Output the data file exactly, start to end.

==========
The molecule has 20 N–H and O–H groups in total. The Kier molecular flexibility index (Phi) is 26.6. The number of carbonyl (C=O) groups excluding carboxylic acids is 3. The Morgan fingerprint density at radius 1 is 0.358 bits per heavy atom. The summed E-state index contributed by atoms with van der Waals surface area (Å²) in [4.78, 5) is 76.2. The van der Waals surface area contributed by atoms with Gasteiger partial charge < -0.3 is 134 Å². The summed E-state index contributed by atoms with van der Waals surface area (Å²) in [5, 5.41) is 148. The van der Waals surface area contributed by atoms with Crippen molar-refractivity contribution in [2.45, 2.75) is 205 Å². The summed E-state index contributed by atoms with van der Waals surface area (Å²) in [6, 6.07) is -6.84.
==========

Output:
The molecule has 20 N–H and O–H groups in total. The Kier molecular flexibility index (Phi) is 26.6. The number of carbonyl (C=O) groups excluding carboxylic acids is 3. The Morgan fingerprint density at radius 1 is 0.358 bits per heavy atom. The summed E-state index contributed by atoms with van der Waals surface area (Å²) in [4.78, 5) is 76.2. The van der Waals surface area contributed by atoms with Gasteiger partial charge < -0.3 is 134 Å². The summed E-state index contributed by atoms with van der Waals surface area (Å²) in [5, 5.41) is 148. The van der Waals surface area contributed by atoms with Crippen molar-refractivity contribution in [2.45, 2.75) is 205 Å². The summed E-state index contributed by atoms with van der Waals surface area (Å²) in [6, 6.07) is -6.84.